In 1987, Elders was appointed by Arkansas governor Bill Clinton to the position of Arkansas's chief public health director. Elders was thrilled at the opportunity to have an impact on such issues as teenage pregnancy, infant mortality, and children's health. Under her administration, early childhood screening increased by ten times; the immunization rate by 2 years of age increasedfrom 34 to 64%; and the number of women receiving prenatal care from the state increased by 17% (thereby also concomitantly decreasing the infant mortality rate). Elders also focused efforts on improving statewide HIV testing and counseling services, improving home health care for the severely chronically and terminally ill, and increasing mammogram rates among low-income women.
Elders was attacked by conservative groups in Arkansas for her policy of creating school-based clinics. Her intention had been that these clinics would provide health care, education, and contraceptives (in particular, condoms) tohigh school students throughout Arkansas. Yet only four of these clinics everactually handed out condoms. Conservative Christian and right-to-life groupsclaimed that Elders was pushing abortions. While Elders was forthright abouther pro-choice stance, she tried repeatedly to explain that her real goal was simple prevention of pregnancy. Still, she was vilified by conservatives, and her efforts sometimes thwarted by their interference.
In 1993, after Bill Clinton was inaugurated as president of the United States, he chose Elders as his Surgeon General. After grueling confirmation hearings, in which Elders's opponents attempted to derail her appointment, Elders was finally confirmed. Surgeon General of the U.S. is both an administrative position (serving as head of the Public Health Service Corps' six thousand doctors, nurses, pharmacists, and scientists) and an educational position. The Surgeon General is expected to choose particular public health problems, and tobring them to the attention of the American public. Elders was excellent atthis role, speaking out in her inimitably honest fashion on such topics as teen pregnancy, tobacco use, AIDS, drug and alcohol abuse, gun control, and legalization of marijuana for medical purposes. Yet her detractors were many, and she was constantly under barrage for her forthright opinions.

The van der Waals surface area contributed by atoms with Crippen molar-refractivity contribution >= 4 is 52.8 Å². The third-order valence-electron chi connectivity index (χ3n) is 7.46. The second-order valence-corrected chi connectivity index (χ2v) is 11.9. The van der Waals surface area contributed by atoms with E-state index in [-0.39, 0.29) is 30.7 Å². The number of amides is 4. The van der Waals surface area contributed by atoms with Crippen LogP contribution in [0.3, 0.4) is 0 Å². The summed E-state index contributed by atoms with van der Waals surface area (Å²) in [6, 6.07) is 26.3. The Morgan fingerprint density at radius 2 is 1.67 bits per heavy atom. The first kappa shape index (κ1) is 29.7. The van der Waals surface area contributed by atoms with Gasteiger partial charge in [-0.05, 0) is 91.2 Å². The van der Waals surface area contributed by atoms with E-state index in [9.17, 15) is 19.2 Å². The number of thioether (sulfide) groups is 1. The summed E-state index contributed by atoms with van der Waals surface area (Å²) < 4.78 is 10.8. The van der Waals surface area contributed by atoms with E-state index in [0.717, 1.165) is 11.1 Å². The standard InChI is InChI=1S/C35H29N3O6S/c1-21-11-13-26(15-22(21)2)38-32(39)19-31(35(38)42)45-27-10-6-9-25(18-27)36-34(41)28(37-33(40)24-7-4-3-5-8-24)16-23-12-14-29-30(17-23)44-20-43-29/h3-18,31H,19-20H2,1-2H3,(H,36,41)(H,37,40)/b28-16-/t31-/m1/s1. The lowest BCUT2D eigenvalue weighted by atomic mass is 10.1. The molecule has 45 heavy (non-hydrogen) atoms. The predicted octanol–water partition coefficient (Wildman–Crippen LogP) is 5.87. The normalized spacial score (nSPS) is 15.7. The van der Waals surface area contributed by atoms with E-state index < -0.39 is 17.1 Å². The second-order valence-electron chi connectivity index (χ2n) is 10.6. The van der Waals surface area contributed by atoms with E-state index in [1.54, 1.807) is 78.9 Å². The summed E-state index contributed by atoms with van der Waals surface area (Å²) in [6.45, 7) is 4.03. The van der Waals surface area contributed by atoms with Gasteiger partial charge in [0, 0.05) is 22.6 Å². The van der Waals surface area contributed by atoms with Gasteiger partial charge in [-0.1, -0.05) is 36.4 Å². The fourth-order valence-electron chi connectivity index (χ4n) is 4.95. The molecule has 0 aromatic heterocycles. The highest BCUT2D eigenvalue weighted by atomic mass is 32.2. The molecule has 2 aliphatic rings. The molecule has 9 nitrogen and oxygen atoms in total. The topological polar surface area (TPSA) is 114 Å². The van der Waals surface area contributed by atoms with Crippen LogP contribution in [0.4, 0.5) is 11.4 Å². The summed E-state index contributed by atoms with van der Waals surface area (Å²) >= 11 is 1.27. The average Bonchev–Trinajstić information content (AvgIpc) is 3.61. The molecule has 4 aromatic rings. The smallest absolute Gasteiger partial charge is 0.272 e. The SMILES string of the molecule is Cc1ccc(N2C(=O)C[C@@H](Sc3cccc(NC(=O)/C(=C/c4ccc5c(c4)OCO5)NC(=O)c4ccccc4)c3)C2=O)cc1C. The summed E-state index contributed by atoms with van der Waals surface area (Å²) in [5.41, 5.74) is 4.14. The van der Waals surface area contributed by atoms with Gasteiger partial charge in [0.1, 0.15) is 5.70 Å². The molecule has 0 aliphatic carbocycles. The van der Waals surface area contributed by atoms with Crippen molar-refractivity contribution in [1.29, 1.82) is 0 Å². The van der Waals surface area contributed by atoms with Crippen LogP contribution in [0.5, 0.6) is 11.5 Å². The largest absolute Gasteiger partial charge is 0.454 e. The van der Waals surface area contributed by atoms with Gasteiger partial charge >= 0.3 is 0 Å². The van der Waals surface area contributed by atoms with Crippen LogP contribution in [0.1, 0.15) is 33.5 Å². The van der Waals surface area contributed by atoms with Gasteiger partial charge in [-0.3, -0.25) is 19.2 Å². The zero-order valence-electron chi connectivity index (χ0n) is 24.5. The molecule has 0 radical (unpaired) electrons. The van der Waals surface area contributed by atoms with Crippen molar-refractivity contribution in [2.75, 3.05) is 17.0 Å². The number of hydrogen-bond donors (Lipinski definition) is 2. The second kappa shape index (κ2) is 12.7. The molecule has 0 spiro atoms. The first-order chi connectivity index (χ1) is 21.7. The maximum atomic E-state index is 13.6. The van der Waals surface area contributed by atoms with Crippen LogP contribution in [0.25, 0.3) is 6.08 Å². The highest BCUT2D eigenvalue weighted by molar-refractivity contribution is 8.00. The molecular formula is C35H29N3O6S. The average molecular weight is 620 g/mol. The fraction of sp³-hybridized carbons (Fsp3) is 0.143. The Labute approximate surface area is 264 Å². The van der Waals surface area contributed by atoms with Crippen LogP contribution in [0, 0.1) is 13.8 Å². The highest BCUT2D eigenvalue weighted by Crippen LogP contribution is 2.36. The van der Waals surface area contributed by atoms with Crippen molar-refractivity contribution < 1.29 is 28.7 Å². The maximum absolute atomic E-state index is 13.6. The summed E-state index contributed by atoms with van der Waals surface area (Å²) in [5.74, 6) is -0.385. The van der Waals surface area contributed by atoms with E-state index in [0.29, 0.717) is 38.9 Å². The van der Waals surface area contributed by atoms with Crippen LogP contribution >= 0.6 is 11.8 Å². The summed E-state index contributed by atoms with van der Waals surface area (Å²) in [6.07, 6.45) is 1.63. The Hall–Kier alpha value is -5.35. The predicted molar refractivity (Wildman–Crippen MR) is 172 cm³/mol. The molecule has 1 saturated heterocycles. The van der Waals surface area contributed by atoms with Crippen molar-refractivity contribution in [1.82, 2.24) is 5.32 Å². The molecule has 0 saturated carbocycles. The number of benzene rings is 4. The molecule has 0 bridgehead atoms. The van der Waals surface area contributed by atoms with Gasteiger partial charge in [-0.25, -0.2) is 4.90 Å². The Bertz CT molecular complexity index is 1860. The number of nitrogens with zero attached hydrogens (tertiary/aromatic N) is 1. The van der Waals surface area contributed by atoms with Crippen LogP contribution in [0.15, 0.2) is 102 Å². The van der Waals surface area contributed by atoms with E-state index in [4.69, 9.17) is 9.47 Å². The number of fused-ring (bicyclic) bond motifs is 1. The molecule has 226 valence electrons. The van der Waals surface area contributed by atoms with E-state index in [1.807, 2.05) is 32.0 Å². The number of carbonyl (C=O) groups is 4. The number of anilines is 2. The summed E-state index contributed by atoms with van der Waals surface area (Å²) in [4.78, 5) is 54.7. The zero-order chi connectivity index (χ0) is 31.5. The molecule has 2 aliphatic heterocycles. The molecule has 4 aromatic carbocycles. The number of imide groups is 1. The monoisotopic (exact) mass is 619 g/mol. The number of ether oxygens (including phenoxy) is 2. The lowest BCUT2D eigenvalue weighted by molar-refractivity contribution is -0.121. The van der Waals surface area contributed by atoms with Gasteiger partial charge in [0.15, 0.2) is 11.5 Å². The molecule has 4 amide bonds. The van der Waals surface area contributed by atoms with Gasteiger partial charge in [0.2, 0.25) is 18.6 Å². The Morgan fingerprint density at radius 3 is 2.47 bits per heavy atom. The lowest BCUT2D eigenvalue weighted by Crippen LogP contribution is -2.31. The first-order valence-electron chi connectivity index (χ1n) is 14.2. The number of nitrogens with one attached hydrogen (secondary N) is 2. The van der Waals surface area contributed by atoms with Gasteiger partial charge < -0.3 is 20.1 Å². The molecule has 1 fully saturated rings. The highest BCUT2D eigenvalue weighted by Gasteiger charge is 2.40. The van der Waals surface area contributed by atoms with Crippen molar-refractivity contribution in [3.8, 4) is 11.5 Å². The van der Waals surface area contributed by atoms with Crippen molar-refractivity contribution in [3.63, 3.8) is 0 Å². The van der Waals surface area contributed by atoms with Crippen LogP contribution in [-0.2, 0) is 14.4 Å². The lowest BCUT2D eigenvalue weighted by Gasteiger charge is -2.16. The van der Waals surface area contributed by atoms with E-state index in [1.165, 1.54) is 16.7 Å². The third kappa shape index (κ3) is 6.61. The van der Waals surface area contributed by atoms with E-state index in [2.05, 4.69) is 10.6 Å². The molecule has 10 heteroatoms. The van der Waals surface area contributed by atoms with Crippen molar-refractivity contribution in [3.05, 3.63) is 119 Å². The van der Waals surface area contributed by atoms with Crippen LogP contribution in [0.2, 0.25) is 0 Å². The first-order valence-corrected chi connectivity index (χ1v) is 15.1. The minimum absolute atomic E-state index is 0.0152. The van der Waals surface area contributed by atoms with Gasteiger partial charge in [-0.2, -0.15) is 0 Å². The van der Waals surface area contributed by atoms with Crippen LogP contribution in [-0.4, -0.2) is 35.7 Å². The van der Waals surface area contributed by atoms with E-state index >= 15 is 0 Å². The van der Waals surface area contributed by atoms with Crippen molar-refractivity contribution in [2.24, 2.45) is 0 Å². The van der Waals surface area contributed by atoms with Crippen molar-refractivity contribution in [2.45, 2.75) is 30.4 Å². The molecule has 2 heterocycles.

In 1994, Elders spoke at the United Nations' World AIDS Day. A psychologist in the audience proposed a question to her, asking if she thought that masturbation could serve as a useful tool to help discourage school children from becoming sexually active too early. Elders responded by saying: "With regard tomasturbation, I think that is something that is part of human sexuality anda part of something that perhaps should be taught." Her conservative opponents jumped with both feet on the issue, and her words were twisted and splashedacross the media, making it sound as if Elders had advocated teaching masturbation techniques to grade schoolers. In the wake of the controversy, Elderswas forced to resign from her post as Surgeon General.
Since her resignation, Elders returned to the University of Arkansas, where she has continued her practice of medicine, as well as teaching and lecturingwidely about public health care issues.